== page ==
If you’re working with external dependencies in Python there is probably no way around PyPI, the Python Package Index. On some occasions it would be kind of nice, though, to have a way around it, say, when PyPI is down, your own connection to the world is down or you’re working on some private packages that shouldn’t really end up on PyPI in the first place.
So we end up with two problems: (1) having a mirror/proxy setup that handled PyPI fail-overs for us and (2) having a private package index.
A short disclaimer: I have tried these solutions so far only for a couple of minutes but plan to use one of the described tools for my home server as well as my netbook. This post here is more or less a summary/short version of a presentation I’m going to give at the next PyGRAZ meetup. So if you plan to attend: Spoilers :-)
First to the mirrors and proxies: Depending on your environment one might be more appropriate than the other. If you don’t want to waste all that hard-disk space for packages you will most likely never need, a proxy will probably be more for you, but if you can spare the space, you gain quite a bit of flexibility (travelling by train, anyone?) with having everything available locally.
Luckily there are already some solutions for either going mirror or proxy:
- z3c.pypimirror creates a mirror of the PyPI in a given directory which can be updated. Right now it doesn’t really remove files no longer existing on upstream, though.
- pep381client is the “official” implementation of PEP381 which lays the groundwork for a mirror infrastructure for the PyPI. Compared to pypimirror, it also removes no longer present packages and projects.
- collective.eggproxy provides a simple WSGI application where requests for packages are first checked in a local cache and then are forwarded to the primary PyPI with the result being cached again. So you end up with only those packages stored locally that you’ve requested through that proxy.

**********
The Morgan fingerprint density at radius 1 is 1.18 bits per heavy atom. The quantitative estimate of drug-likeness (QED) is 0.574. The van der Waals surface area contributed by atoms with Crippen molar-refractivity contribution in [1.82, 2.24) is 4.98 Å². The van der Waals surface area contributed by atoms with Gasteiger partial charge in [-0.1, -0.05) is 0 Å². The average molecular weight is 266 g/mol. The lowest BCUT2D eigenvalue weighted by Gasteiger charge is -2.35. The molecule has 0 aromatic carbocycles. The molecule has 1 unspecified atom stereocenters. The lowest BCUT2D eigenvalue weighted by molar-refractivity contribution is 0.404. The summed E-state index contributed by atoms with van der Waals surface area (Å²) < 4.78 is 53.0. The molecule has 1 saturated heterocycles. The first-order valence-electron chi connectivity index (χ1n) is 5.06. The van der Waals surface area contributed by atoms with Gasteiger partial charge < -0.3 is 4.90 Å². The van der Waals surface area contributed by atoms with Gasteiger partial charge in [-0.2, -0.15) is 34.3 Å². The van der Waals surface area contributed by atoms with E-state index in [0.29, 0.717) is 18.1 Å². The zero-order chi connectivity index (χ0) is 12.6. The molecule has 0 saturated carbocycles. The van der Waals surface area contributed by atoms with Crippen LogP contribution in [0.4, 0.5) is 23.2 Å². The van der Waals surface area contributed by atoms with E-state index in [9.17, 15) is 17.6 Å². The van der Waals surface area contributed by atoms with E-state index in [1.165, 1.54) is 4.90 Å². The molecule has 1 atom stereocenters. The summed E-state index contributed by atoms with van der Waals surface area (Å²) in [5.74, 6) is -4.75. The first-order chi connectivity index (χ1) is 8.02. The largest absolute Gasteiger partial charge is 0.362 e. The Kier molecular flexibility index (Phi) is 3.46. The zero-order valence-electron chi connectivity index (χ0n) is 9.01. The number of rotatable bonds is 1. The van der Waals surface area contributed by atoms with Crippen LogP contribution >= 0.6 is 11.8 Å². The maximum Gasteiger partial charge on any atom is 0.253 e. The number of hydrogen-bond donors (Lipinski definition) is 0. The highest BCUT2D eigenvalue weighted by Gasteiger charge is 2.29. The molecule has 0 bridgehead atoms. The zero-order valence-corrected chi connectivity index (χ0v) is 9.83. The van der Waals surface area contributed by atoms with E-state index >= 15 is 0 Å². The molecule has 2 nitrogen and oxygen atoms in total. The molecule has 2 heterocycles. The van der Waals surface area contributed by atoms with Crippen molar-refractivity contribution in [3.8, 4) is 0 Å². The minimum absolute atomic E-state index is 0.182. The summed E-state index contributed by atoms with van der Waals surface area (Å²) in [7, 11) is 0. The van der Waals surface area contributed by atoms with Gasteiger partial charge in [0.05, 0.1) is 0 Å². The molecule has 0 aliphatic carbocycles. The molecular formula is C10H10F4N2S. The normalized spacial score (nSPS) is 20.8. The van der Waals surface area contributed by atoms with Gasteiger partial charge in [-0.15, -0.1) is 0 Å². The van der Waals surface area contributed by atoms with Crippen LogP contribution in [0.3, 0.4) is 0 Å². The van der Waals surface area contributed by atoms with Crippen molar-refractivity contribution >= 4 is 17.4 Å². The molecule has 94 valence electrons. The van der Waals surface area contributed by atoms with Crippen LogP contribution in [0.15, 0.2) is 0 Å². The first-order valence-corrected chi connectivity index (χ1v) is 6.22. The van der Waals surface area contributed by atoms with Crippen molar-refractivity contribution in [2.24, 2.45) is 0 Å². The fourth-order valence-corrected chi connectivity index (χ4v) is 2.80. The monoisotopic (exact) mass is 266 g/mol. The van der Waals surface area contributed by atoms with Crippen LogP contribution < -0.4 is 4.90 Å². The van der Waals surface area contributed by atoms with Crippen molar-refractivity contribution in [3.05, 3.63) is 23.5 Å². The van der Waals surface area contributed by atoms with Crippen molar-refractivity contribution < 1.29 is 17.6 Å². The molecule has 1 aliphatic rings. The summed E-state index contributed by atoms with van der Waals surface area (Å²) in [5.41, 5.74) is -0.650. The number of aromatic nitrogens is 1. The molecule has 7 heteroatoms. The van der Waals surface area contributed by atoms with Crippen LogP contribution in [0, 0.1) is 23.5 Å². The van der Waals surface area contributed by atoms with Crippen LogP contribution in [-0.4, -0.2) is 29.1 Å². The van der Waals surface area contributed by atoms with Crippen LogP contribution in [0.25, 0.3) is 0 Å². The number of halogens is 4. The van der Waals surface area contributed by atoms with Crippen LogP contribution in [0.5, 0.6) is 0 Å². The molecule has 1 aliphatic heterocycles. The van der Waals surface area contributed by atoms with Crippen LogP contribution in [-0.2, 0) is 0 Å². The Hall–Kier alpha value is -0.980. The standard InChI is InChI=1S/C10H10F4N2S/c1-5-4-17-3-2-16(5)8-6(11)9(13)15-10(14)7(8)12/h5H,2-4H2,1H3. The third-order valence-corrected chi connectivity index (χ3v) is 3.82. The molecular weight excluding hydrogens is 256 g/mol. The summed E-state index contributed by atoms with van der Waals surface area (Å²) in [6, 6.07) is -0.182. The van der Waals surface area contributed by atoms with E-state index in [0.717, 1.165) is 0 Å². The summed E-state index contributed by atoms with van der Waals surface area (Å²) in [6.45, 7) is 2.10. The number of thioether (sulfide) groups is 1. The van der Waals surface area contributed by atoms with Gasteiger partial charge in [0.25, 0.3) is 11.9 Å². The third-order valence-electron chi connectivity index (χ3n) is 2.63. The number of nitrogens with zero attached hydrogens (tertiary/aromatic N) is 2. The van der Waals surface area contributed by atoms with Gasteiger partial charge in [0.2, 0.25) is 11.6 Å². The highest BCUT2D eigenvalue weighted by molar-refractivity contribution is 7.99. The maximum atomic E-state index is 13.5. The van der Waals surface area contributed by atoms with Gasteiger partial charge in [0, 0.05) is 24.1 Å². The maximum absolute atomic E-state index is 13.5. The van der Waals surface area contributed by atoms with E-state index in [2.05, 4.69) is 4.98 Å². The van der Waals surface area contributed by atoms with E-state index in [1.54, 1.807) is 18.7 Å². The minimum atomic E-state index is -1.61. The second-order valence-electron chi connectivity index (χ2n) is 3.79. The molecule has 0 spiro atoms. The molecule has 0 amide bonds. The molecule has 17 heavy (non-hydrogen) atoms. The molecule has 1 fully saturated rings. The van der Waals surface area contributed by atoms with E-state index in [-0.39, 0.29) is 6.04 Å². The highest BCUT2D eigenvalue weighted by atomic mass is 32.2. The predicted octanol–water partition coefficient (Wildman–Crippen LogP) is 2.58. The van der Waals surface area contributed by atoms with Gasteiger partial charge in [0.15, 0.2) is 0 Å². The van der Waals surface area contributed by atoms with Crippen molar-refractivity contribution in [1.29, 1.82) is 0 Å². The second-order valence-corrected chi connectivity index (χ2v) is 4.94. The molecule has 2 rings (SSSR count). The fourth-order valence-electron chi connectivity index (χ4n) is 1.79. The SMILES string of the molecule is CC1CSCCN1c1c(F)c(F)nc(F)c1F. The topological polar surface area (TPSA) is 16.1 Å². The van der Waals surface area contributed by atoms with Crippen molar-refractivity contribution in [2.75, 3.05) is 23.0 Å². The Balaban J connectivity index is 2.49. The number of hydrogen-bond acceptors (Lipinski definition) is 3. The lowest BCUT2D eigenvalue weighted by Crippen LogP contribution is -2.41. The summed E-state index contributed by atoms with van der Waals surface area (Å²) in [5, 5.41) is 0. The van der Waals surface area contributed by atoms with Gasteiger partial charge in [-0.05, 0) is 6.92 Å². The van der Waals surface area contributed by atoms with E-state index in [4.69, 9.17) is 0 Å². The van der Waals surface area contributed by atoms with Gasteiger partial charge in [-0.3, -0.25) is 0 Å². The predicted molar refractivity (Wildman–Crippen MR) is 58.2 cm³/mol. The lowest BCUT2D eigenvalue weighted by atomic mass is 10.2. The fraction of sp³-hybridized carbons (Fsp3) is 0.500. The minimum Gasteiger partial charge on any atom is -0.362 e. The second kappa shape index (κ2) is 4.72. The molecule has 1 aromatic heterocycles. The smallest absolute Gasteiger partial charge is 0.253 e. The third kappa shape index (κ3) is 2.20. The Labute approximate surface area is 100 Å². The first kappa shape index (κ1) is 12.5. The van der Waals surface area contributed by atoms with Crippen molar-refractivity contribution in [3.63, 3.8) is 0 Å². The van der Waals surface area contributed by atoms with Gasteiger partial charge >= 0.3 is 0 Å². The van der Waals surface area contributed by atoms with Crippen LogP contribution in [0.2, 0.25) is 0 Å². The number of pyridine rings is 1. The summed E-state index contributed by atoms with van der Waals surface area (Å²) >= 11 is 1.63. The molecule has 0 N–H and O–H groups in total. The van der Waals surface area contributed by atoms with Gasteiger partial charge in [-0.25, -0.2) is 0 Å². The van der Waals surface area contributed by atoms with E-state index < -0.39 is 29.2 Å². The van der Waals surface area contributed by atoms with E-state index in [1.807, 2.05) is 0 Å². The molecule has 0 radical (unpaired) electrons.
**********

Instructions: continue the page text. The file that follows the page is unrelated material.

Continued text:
If you also need a private installation to host packages that should not end up on the public index, you have a couple of options, too:
All of them are somehow based on Zope/Plone and provide their own server. I have not tried any of them but just installing haufe.eggserver displayed enough errors and warnings that I kind of fear that they won’t really work with >=Python 2.6 out of the box. Luckily there is also a lightweight solution: The package index isn’t all that complicated so you can easily mirror its URLs using URL-rewriting in Apache or other servers as demonstrated by Reinout van Rees which - thanks to Apache’s quite powerful rewrite engine - can also forward requests directly to a proxy or mirror.
And if you’re not a friend of rewrite rules and automatically generated indexes, there is still basketweaver ;-)
For me personally, going with an Apache/nginx solution that handles all my private packages and them falling back to pep381client for my netbook sounds like the best approach. I use my netbook mostly when going by bus or trains somewhere and usually I don’t have any internet connectivity worth mentioning then (thanks to all these mountains here and Orange not really having that great a coverage in these areas). For my workstation at home, replacing pep381client with eggproxy sounds like a good idea, though :-)